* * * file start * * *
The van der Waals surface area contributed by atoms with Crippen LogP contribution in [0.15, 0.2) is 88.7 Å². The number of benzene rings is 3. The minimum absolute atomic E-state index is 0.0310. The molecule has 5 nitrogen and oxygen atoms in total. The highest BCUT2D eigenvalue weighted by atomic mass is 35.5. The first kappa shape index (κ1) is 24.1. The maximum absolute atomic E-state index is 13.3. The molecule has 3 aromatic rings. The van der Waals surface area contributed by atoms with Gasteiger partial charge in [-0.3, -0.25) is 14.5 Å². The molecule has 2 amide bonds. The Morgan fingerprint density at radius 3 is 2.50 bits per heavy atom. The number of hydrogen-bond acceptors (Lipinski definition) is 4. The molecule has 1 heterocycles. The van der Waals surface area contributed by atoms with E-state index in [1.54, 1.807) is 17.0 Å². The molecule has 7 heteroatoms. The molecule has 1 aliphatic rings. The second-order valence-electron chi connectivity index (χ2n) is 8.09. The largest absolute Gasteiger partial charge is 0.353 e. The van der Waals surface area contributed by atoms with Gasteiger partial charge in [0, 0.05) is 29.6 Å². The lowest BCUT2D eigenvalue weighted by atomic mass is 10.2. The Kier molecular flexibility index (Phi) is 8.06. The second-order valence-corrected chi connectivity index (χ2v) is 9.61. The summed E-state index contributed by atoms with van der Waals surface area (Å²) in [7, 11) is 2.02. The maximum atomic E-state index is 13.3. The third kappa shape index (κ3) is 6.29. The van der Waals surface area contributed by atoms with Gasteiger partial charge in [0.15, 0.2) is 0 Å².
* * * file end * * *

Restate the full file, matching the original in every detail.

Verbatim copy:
The van der Waals surface area contributed by atoms with Crippen LogP contribution in [0.15, 0.2) is 88.7 Å². The number of benzene rings is 3. The minimum absolute atomic E-state index is 0.0310. The molecule has 5 nitrogen and oxygen atoms in total. The highest BCUT2D eigenvalue weighted by atomic mass is 35.5. The first kappa shape index (κ1) is 24.1. The maximum absolute atomic E-state index is 13.3. The molecule has 3 aromatic rings. The van der Waals surface area contributed by atoms with Gasteiger partial charge in [-0.3, -0.25) is 14.5 Å². The molecule has 2 amide bonds. The Morgan fingerprint density at radius 3 is 2.50 bits per heavy atom. The number of hydrogen-bond acceptors (Lipinski definition) is 4. The molecule has 1 heterocycles. The van der Waals surface area contributed by atoms with E-state index in [1.54, 1.807) is 17.0 Å². The molecule has 7 heteroatoms. The molecule has 1 aliphatic rings. The second-order valence-electron chi connectivity index (χ2n) is 8.09. The largest absolute Gasteiger partial charge is 0.353 e. The van der Waals surface area contributed by atoms with Gasteiger partial charge in [0, 0.05) is 29.6 Å². The lowest BCUT2D eigenvalue weighted by atomic mass is 10.2. The Kier molecular flexibility index (Phi) is 8.06. The second-order valence-corrected chi connectivity index (χ2v) is 9.61. The summed E-state index contributed by atoms with van der Waals surface area (Å²) in [7, 11) is 2.02. The maximum atomic E-state index is 13.3. The third kappa shape index (κ3) is 6.29. The van der Waals surface area contributed by atoms with Gasteiger partial charge in [0.15, 0.2) is 0 Å².